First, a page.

Statistics about income inequality are stark. For example, two-thirds of Americans live paycheck to paycheck.
But numbers are inadequate when trying to convey the desperation of living on the sharpest edge of poverty.
New author Jakob Guanzon aims to paint a more gritty and throbbing story with his debut novel, “Abundance.”
With lessons partly gleaned from working on a landscaping crew when he was a Minnesota college student, Guanzon writes about a single father, Henry, and his son, Junior, who have less than $100 to their name.
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It is Junior’s birthday, and Henry decides to splurge on a meal at McDonald’s. While the boy plays on the indoor playground, Henry stuffs ketchup packets in his pockets for later.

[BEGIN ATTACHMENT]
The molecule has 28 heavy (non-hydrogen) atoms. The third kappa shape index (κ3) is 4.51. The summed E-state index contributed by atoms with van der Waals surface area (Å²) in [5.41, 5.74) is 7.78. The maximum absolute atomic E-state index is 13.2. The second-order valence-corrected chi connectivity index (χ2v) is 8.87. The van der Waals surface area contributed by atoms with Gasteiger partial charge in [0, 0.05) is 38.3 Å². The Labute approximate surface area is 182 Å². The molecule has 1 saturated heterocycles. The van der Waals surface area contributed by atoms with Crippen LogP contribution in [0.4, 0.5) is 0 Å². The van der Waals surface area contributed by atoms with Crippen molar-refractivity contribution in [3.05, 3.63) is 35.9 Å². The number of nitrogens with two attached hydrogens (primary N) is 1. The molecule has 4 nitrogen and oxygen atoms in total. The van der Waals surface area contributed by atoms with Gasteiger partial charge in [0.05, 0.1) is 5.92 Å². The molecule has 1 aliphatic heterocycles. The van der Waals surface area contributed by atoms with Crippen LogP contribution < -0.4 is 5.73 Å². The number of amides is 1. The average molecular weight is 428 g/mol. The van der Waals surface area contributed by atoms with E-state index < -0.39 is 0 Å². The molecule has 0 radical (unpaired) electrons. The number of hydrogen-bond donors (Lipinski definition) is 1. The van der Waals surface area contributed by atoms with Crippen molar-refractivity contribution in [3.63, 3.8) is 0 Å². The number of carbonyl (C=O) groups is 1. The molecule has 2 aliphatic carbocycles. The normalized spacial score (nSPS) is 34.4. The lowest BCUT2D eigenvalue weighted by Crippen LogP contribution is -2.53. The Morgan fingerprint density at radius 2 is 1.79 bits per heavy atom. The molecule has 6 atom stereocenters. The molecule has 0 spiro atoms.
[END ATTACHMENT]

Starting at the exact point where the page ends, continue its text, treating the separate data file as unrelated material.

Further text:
That first chapter is titled, $89.34 — which is all the money Henry has. Each subsequent chapter begins with the updated amount of money Henry has left, which is both a striking literary tool and a heartbreaking reality check.
On this week’s Big Books and Bold Ideas, host Kerri Miller talks with Guanzon about the grim truth of poverty, the quiet despair of parenting without money and, how his years growing up in Minnesota influenced his writing.
To listen to the full conversation you can use the audio player above.
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